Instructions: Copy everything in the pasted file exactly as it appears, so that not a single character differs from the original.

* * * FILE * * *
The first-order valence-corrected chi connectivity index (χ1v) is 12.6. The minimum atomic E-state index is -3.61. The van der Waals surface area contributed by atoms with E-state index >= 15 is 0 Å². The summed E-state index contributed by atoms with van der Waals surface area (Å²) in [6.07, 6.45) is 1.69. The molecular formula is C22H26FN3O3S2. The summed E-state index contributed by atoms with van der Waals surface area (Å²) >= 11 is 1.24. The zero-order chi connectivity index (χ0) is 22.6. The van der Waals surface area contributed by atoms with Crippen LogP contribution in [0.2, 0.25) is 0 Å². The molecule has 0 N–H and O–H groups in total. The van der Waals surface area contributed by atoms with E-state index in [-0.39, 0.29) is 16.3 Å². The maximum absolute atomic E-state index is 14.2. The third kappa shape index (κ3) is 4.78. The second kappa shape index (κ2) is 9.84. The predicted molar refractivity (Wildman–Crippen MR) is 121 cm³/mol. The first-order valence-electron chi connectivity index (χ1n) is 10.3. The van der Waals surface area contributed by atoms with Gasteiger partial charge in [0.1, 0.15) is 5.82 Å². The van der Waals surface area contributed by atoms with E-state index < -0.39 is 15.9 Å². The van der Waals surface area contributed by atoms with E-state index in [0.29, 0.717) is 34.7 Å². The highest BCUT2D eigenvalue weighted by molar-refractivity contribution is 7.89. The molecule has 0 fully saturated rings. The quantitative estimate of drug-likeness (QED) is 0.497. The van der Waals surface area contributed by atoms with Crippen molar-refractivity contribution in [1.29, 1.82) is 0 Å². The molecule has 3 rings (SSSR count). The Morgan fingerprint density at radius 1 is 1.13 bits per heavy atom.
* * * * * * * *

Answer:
The first-order valence-corrected chi connectivity index (χ1v) is 12.6. The minimum atomic E-state index is -3.61. The van der Waals surface area contributed by atoms with E-state index >= 15 is 0 Å². The summed E-state index contributed by atoms with van der Waals surface area (Å²) in [6.07, 6.45) is 1.69. The molecular formula is C22H26FN3O3S2. The summed E-state index contributed by atoms with van der Waals surface area (Å²) >= 11 is 1.24. The zero-order chi connectivity index (χ0) is 22.6. The van der Waals surface area contributed by atoms with Crippen LogP contribution in [0.2, 0.25) is 0 Å². The molecule has 0 N–H and O–H groups in total. The van der Waals surface area contributed by atoms with E-state index in [-0.39, 0.29) is 16.3 Å². The maximum absolute atomic E-state index is 14.2. The third kappa shape index (κ3) is 4.78. The second kappa shape index (κ2) is 9.84. The predicted molar refractivity (Wildman–Crippen MR) is 121 cm³/mol. The first-order valence-electron chi connectivity index (χ1n) is 10.3. The van der Waals surface area contributed by atoms with Gasteiger partial charge in [0.1, 0.15) is 5.82 Å². The van der Waals surface area contributed by atoms with E-state index < -0.39 is 15.9 Å². The van der Waals surface area contributed by atoms with E-state index in [0.29, 0.717) is 34.7 Å². The highest BCUT2D eigenvalue weighted by molar-refractivity contribution is 7.89. The molecule has 0 fully saturated rings. The quantitative estimate of drug-likeness (QED) is 0.497. The van der Waals surface area contributed by atoms with Crippen molar-refractivity contribution in [1.29, 1.82) is 0 Å². The molecule has 3 rings (SSSR count). The Morgan fingerprint density at radius 1 is 1.13 bits per heavy atom.